Executive Order 13087 was signed by U.S. President Bill Clinton on May 28, 1998, amending Executive Order 11478 to prohibit discrimination based on sexual orientation in the competitive service of the federal civilian workforce. The order also applies to employees of the government of the District of Columbia, and the United States Postal Service. However, it does not apply to positions and agencies in the excepted service, such as the Central Intelligence Agency, National Security Agency, and the Federal Bureau of Investigation.
In a statement issued the same day that he signed the order, President Clinton said:
The Executive Order states Administration policy but does not and cannot create any new enforcement rights (such as the ability to proceed before the Equal Employment Opportunity Commission). Those rights can be granted only by legislation passed by the Congress, such as the Employment Non-Discrimination Act.
Federal employees cannot appeal claims of discrimination under Executive Order 13087 to the EEOC, but they can file complaints under the grievance procedure of the agency where they work and, under certain conditions, may appeal their claims to the Merit Systems Protection Board or the Office of Special Counsel.
Clinton had previously included "sexual orientation" in Executive Order 12968 (1995) when listing the characteristics forbidden as the basis for discrimination when granting federal employees access to classified information.
The order applied to civilian employees of the American military, but not to uniformed members of the armed forces, who, at the time, were covered by the Don't ask, don't tell directive issued by Clinton in 1993.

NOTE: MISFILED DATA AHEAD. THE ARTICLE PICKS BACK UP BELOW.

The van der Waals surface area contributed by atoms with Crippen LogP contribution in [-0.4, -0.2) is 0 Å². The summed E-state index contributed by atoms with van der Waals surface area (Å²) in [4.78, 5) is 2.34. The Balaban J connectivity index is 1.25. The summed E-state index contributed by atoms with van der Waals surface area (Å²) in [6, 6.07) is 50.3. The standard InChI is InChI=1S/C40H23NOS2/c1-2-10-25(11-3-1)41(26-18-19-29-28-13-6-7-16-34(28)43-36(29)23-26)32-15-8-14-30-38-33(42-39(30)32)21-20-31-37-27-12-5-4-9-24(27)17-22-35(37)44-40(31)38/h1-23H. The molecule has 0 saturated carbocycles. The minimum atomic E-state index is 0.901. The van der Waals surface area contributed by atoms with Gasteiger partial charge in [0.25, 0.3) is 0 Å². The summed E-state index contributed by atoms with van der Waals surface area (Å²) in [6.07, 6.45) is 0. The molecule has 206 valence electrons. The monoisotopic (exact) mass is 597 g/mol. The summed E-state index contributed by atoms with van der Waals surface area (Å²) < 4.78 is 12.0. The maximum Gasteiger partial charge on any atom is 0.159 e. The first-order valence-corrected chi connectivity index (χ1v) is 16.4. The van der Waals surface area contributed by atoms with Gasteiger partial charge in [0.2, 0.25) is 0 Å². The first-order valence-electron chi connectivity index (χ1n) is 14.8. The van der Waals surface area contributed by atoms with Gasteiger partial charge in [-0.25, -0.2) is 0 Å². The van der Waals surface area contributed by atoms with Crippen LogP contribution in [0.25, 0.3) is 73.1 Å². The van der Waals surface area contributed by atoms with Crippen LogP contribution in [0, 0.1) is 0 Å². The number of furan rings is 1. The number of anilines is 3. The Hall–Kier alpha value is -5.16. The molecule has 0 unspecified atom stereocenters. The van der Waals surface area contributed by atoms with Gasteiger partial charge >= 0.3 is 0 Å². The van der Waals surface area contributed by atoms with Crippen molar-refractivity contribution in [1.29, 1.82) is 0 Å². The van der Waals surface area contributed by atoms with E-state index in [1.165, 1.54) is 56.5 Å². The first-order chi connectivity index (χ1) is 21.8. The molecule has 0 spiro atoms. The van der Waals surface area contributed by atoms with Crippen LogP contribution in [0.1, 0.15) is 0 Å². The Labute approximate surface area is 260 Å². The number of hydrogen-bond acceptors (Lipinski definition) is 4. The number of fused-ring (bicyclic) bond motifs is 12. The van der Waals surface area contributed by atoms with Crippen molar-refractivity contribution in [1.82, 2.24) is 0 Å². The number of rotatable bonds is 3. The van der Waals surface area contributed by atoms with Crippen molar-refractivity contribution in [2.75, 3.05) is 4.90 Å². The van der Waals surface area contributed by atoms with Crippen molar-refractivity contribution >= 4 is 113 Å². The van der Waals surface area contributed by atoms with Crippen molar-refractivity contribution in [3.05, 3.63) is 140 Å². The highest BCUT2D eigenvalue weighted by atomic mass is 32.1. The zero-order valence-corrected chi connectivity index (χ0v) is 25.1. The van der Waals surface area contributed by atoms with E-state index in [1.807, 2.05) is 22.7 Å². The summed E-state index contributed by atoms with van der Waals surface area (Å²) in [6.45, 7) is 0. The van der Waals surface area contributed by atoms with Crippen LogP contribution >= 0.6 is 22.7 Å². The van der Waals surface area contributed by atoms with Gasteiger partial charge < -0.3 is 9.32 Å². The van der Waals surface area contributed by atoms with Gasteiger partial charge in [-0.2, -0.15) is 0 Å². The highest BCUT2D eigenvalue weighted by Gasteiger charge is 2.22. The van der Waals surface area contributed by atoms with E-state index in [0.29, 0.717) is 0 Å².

Opponents in Congress objected to the Order and said that it provided special privileges and "special breaks for special interests," Donald Devine, who headed the Office of Personnel Management from 1981 to 1995, criticized Clinton's decision to implement the non-discrimination policy by issuing an Executive Order, "issued out of the glare of public attention," and called on Congress to act to undo the President's action "before it can do much damage both to the orderly management of the government and to its equal employment policies generally." On June 11, 1998, the conservative Southern Baptist Convention passed a resolution asking the President to rescind the order and demanding that Congress nullify it if he did not do so. Later in 1998, several congressmen, including Republicans Bob Barr of Georgia and Joel Hefley of Colorado, introduced bills designed to overturn 13087 or to prohibit government agencies from spending any funds to enforce it. In August 1998, an amendment to the Commerce, Justice, State, Judiciary, and Related Agencies appropriations bill that sought to prohibit spending on behalf of 13087 failed in the House of Representatives on a vote of 176 to 252, the only recorded vote on the issue.
According to the Equal Opportunity Commission:
Executive Order 13087 did not create any new rights; however, it did set the stage for positive and constructive action by all units of the federal government to make certain that the workplace is one free from harassment and discrimination.
In 2005, the Human Rights Campaign and others claimed that "the head of the Office of Special Counsel, Scott Bloch, refuses to enforce these longstanding non-discrimination protections."
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